Unintentionally biasing the data: Reply to Knobe

Knobe wants to help adjudicate the philosophical debate concerning whether and under what conditions we normally judge that some side effect was brought about intentionally. His proposal for doing so is perhaps an obvious one--simply elicit the intuitions of "The Folk" directly on the matter and record the results. Knobe concludes that people's judgment that a side effect was brought about intentionally apparently rests, at least in part, upon how blameworthy they find the agent responsible for it. Knobe's appreciably straightforward approach to this question does not settle the matter, however. Simply raising that question can itself affect our evaluation of the side effect in question as either something good or something bad. As a result, Knobe's experiments effectively bias subjects' responses toward judging the given side effects more negatively than they might have otherwise. Subjects failed to assign a high level of praise for good side effects because taking into account whether they were brought about intentionally or unintentionally makes them suspect. 2012 APA, all rights reserved)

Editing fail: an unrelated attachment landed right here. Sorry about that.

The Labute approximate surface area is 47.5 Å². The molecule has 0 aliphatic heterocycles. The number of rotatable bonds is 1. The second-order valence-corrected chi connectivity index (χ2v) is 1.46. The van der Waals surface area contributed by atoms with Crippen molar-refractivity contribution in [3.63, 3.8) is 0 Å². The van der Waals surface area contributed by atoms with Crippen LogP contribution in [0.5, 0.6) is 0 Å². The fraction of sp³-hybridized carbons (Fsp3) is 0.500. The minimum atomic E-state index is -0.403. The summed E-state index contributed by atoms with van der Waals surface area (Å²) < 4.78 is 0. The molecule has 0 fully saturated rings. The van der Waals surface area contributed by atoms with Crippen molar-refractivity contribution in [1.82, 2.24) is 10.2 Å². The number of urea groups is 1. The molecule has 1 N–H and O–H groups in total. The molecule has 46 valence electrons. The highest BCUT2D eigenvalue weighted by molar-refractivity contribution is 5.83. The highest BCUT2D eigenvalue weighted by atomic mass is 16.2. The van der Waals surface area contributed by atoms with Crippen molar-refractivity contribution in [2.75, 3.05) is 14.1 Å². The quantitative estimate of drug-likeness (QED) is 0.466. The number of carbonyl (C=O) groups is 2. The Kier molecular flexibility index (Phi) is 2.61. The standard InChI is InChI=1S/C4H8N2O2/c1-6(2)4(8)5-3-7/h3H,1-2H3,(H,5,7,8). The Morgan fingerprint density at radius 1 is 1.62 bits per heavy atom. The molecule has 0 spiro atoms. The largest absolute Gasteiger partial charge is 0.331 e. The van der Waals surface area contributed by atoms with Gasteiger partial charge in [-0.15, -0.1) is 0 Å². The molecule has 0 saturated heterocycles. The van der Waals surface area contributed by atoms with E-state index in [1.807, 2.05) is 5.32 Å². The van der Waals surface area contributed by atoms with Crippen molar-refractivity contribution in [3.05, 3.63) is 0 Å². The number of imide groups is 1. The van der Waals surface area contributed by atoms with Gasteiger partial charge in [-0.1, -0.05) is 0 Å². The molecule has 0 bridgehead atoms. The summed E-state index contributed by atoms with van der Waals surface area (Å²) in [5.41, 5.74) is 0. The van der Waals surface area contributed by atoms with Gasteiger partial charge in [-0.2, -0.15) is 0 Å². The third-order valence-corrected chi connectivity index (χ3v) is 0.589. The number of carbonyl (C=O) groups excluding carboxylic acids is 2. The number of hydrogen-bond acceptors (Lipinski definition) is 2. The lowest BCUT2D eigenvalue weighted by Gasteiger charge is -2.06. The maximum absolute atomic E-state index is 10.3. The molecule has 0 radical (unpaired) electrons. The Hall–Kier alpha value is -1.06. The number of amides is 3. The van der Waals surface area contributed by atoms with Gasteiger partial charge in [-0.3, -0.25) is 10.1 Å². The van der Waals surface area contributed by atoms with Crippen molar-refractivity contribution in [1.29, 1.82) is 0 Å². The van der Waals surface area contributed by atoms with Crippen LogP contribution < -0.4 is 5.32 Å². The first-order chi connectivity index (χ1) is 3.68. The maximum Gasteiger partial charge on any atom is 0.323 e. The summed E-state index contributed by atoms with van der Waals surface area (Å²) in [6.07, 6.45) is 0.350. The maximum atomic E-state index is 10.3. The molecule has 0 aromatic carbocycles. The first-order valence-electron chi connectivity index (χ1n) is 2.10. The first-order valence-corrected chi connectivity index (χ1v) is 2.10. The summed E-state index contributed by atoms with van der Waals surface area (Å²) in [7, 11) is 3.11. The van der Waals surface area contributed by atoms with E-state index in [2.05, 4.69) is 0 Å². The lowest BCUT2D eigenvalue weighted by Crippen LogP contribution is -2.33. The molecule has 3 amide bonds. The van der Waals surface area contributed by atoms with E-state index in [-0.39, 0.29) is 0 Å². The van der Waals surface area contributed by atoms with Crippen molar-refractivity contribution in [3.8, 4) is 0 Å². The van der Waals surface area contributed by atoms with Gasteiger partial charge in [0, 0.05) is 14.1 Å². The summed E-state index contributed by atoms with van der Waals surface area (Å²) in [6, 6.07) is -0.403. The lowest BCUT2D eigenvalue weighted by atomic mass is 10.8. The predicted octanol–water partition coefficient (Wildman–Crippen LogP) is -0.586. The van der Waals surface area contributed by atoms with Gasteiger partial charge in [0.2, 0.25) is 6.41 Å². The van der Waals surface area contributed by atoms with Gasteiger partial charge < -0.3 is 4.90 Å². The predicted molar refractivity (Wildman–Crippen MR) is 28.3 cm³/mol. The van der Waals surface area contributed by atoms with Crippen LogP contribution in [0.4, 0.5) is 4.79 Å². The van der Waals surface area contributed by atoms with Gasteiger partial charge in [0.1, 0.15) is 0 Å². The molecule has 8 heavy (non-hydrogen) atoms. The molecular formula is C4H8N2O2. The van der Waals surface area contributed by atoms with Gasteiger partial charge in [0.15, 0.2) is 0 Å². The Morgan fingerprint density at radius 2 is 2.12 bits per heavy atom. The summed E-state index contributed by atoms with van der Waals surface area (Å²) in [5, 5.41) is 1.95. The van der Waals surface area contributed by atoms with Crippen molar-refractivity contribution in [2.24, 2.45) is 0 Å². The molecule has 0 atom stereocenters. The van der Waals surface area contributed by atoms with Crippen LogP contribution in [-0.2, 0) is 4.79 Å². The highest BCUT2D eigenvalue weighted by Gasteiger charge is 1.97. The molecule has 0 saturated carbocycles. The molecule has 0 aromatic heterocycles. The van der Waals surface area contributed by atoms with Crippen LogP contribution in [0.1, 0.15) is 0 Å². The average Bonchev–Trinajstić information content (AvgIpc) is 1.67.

Keywords No keywords specified (fix it)
Categories (categorize this paper)
DOI 10.1037/h0091243
 Save to my reading list
Follow the author(s)
My bibliography
Export citation
Find it on Scholar
Edit this record
Mark as duplicate
Revision history Request removal from index
Download options
PhilPapers Archive

Upload a copy of this paper     Check publisher's policy on self-archival     Papers currently archived: 23,217
External links
Setup an account with your affiliations in order to access resources via your University's proxy server
Configure custom proxy (use this if your affiliation does not provide a proxy)
Through your library
References found in this work BETA

No references found.

Add more references

Citations of this work BETA
Joseph Ulatowski (2012). Act Individuation: An Experimental Approach. Review of Philosophy and Psychology 3 (2):249-262.

Add more citations

Similar books and articles

Monthly downloads

Added to index


Total downloads

49 ( #97,642 of 1,932,453 )

Recent downloads (6 months)

3 ( #271,862 of 1,932,453 )

How can I increase my downloads?

My notes
Sign in to use this feature

Start a new thread
There  are no threads in this forum
Nothing in this forum yet.